She didn’t appreciate Turner’s uniqueness until 1960, she says, when she left to attend Morgan State College, where her friends couldn’t get enough of her stories.
“None of them had grown up in a place like this,” says Coleman, a retired university administrator and chair of the Turner Station Historical Committee, a group that promotes awareness of the town’s past. “They were amazed there could be so much going on in one small community.”
Fifty years later, Diggs agrees. The author of 12 books on African-American life in Baltimore County, he has documented the existence of 40 black settlements in county history.
Turner Station is the only one that survives, he says, and he deems it no coincidence.
“I don’t think there has ever been a community of such smart, industrious people in the state of Maryland, maybe even in the country,” he says. “I’ know I’ve never come across one.”
Take a tour of Turner Station — down the curves of New Pittsburg Avenue, along Sollers Point Road, to Fleming Park in the shadow of the Key Bridge — and you’ll see a community of historic highlights marked by signs of decline.
Blocks of tiny row houses remain intact, most of them tidily maintained but some abandoned. Red-brick Union Baptist Church — which used to be the movie theater — towers above Main Street, its facade in need of a power wash.
On the streets where children once walked to school, young men cluster in groups midday, seemingly with nothing to do.
Mears-Speed, a devout Christian who calls herself “Servant Speed,” makes constant rounds of the neighborhood, rolling down her car window to greet children, teens and old-timers by name.
“Hello, Mother Speed!” many say.
“We’re trying to bring back businesses, home ownership, a whole way of life that is disappearing,” she says.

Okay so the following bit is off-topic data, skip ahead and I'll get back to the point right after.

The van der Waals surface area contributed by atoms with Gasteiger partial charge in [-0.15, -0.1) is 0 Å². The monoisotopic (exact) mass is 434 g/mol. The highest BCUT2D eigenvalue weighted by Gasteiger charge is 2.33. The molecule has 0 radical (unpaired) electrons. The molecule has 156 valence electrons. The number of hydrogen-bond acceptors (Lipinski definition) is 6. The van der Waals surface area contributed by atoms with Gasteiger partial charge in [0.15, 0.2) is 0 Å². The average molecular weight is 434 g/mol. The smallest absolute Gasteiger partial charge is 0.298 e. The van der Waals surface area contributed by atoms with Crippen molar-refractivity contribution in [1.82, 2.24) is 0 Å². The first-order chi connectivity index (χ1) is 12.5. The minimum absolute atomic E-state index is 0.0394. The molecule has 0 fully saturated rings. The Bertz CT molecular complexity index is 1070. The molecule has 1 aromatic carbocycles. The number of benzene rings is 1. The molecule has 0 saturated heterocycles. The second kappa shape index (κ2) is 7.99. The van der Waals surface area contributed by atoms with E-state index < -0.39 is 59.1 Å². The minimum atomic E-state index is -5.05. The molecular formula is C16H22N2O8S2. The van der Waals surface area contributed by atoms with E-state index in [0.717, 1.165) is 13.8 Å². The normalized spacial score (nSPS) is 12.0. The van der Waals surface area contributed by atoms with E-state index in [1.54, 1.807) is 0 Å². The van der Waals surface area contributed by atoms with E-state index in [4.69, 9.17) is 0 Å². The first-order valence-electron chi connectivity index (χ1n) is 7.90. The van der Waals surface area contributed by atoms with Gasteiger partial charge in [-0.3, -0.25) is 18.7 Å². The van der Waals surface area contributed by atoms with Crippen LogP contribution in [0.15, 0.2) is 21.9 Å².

The way of life in Turner Station fostered extraordinary achievement, in spite of the racial prejudice that marked the era.
Anthony Thomas and his son Joseph, a doctor, became prosperous entrepreneurs who are remembered for their investments in the community. World War II military heroes such as Arthur Hancock, a Buffalo Soldier who fought with the U.S. Army in Italy, and Milton Holmes, a pilot who served with the elite Tuskegee Airmen, were sons of the community.
Mfume was a sickly child who grew up to become a five-term Maryland congressman and and an influential eight-year president of the NAACP. Dunbar Brooks was the first African-American president of the Baltimore County school board.
Robert Curbeam Jr., 56, became a NASA astronaut who went on multiple spacewalks and Hill, 72, was a star running back for the Dallas Cowboys and Washington Redskins.
The late heavyweight boxer Larry Middleton fought greats such as Jerry Quarry and Ken Norton. Puppeteer Kevin Clash popularized the Sesame Street character Elmo before allegations of misconduct ended his career with the show.
Guitarist Robert “Wawa” Legrand has performed with Aretha Franklin and Dionne Warwick, while jazz trombonist and composer Douglas Purviance is a Grammy Award winner.
And Mears-Speed has spent two decades spreading the word that Turner Station was home to Henrietta Lacks, the housewife and mother whose cancer cells, harvested without her knowledge at Johns Hopkins Hospital in 1951, have helped produce countless breakthroughs in biomedical research.
Mfume and Hill, lifelong friends, agree they learned what matters in Turner Station.
“We were taught to work hard, play by the rules, love your country, cherish your faith, respect the elderly,” says Mfume, 70, now president of the board of regents at Morgan State. “I like to say Turner Station taught me the value of values. I believe those values formed a foundation for everything I’ve been fortunate enough to accomplish.”
Hill, 72, a consultant with the Cowboys, relates an incident that epitomized those values.
When he was a Little League baseball player, his team had so few resources the boys had to wear T-shirts dyed and stenciled by parents. When an all-star team from a richer community came to play, all decked out “like the Orioles,” Hill’s coach, the Turner Station legend Osceola Smith, stepped in.
“I can remember Mr. Smitty gathering us and saying, ‘I know you’re looking at those uniforms,’ ” Hill recalls. “He said, ‘Oh, they’re pretty. But let me tell you something, those uniforms can’t hit or field. We can beat those guys.’ And we did.
“We learned we were as good as anybody if we stayed focused and did things the right way.”
Seeking revival, brick by brick